In my simple mind I had assumed that since the ‘altnets’ bandwidth would at some stage pass through a ‘major’ routing, that would be where the ‘monitoring’ would be done, rather than at a ‘wireless network’ level.

    I take it that the proposition is that Gigaclear/B4RN/etc etc are all involved in submitting ‘user data’ to HMG? The thought of Bill Lewis too, snitching on his customers’ emails and VOIP calls…………………….I expect he will wish to comment.

    mike phillips

    2013/06/14 at 10:38

    • Somerset

      2013/06/14 at 13:26

      • As I read it, that applies to ISPs, not networks?

        mike phillips

        2013/06/14 at 13:37

      • Further research reveals the spooks need just four bits of metadata to identify 95% of folk on (mobile) networks (Sorry Mike ;-). That rather nullifies their argument that they need the snooper’s charter to rectify the imbalance created when BT et al moved from mainly circuit switching to packet switching. It’s also why at a strategic level they don’t need to care about content. They want to who you and your buddies are and where you hang out. If the patterns suggests you’re up to no good they can always invoke RIPA and take a detailed peek. As they did nearly 500,000 times last year.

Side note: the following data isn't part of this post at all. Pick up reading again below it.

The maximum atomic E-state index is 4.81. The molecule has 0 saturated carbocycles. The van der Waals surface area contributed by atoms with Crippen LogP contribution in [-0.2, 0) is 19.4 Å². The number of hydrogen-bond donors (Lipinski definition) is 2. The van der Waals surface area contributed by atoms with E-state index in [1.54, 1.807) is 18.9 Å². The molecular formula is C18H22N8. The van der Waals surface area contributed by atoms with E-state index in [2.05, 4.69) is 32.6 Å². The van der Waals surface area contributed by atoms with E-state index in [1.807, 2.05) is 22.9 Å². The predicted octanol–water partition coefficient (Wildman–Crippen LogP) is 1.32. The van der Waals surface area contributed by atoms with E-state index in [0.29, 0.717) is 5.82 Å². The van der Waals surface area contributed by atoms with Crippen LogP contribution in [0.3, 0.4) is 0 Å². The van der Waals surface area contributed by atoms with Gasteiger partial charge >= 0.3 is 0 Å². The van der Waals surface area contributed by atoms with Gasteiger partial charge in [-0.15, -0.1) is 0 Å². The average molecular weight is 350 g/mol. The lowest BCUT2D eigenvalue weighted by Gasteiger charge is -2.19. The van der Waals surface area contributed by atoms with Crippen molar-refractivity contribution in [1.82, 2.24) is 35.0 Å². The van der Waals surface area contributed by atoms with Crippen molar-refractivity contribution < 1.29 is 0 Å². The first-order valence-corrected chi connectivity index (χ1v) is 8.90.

2013/06/14 at 13:46

  8. […] BT is determined not to allow competition in rural areas. That's why the speed and coverage details of their NGA contracts are kept under non-disclosure agreements (NDAs), and why would-be RCBF-fun…  […]

  9. […] the BDUK framework, particularly now that there is only one supplier. What Ian Grant describes as BT's attention to detail, even with regard to the small sums on offer from DEFRA, raises serious questions as to the reasons […]

  10. […] Broadband Fund to go forward.  Applicants must fit in with the local council/BT roll-out, and BT has an effective veto on council approval of such […]

  11. […] May BDUK, which is overseeing the broadband delivery programme, issued guidance to local authorities who are considering applications from community network operators or altnets for funding to cover […]

  12. […] effectively has a veto on such deals. BDUK guidance says it may choose to assess the impact of removals on its existing […]

  13. […] reported here earlier, BT has an effective veto over such […]